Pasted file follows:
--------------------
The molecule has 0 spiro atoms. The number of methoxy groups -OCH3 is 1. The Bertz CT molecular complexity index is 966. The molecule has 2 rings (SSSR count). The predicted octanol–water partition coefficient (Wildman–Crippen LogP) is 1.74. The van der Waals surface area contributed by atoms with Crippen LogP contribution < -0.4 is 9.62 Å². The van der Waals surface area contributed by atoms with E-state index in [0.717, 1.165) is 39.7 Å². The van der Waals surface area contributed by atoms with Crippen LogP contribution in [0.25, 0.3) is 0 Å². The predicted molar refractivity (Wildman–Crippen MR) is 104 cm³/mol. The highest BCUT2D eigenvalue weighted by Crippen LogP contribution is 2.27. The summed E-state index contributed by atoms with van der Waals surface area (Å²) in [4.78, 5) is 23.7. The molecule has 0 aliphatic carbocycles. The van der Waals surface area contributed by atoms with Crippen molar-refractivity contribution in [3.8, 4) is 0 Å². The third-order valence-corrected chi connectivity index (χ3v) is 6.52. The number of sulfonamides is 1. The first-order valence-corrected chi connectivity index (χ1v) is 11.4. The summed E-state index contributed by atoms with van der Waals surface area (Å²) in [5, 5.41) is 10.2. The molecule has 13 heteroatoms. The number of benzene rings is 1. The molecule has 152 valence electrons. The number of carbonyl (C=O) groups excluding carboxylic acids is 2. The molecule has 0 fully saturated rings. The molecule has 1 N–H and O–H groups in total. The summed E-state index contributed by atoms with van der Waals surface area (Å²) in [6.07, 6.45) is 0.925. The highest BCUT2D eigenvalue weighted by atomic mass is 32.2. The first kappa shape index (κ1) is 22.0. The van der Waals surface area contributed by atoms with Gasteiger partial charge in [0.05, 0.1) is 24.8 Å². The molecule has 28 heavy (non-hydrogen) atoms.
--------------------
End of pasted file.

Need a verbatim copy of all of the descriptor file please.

The molecule has 0 spiro atoms. The number of methoxy groups -OCH3 is 1. The Bertz CT molecular complexity index is 966. The molecule has 2 rings (SSSR count). The predicted octanol–water partition coefficient (Wildman–Crippen LogP) is 1.74. The van der Waals surface area contributed by atoms with Crippen LogP contribution < -0.4 is 9.62 Å². The van der Waals surface area contributed by atoms with E-state index in [0.717, 1.165) is 39.7 Å². The van der Waals surface area contributed by atoms with Crippen LogP contribution in [0.25, 0.3) is 0 Å². The predicted molar refractivity (Wildman–Crippen MR) is 104 cm³/mol. The highest BCUT2D eigenvalue weighted by Crippen LogP contribution is 2.27. The summed E-state index contributed by atoms with van der Waals surface area (Å²) in [4.78, 5) is 23.7. The molecule has 0 aliphatic carbocycles. The van der Waals surface area contributed by atoms with Crippen molar-refractivity contribution in [3.8, 4) is 0 Å². The third-order valence-corrected chi connectivity index (χ3v) is 6.52. The number of sulfonamides is 1. The first-order valence-corrected chi connectivity index (χ1v) is 11.4. The summed E-state index contributed by atoms with van der Waals surface area (Å²) in [5, 5.41) is 10.2. The molecule has 13 heteroatoms. The number of benzene rings is 1. The molecule has 152 valence electrons. The number of carbonyl (C=O) groups excluding carboxylic acids is 2. The molecule has 0 fully saturated rings. The molecule has 1 N–H and O–H groups in total. The summed E-state index contributed by atoms with van der Waals surface area (Å²) in [6.07, 6.45) is 0.925. The highest BCUT2D eigenvalue weighted by atomic mass is 32.2. The first kappa shape index (κ1) is 22.0. The van der Waals surface area contributed by atoms with Gasteiger partial charge in [0.05, 0.1) is 24.8 Å². The molecule has 28 heavy (non-hydrogen) atoms.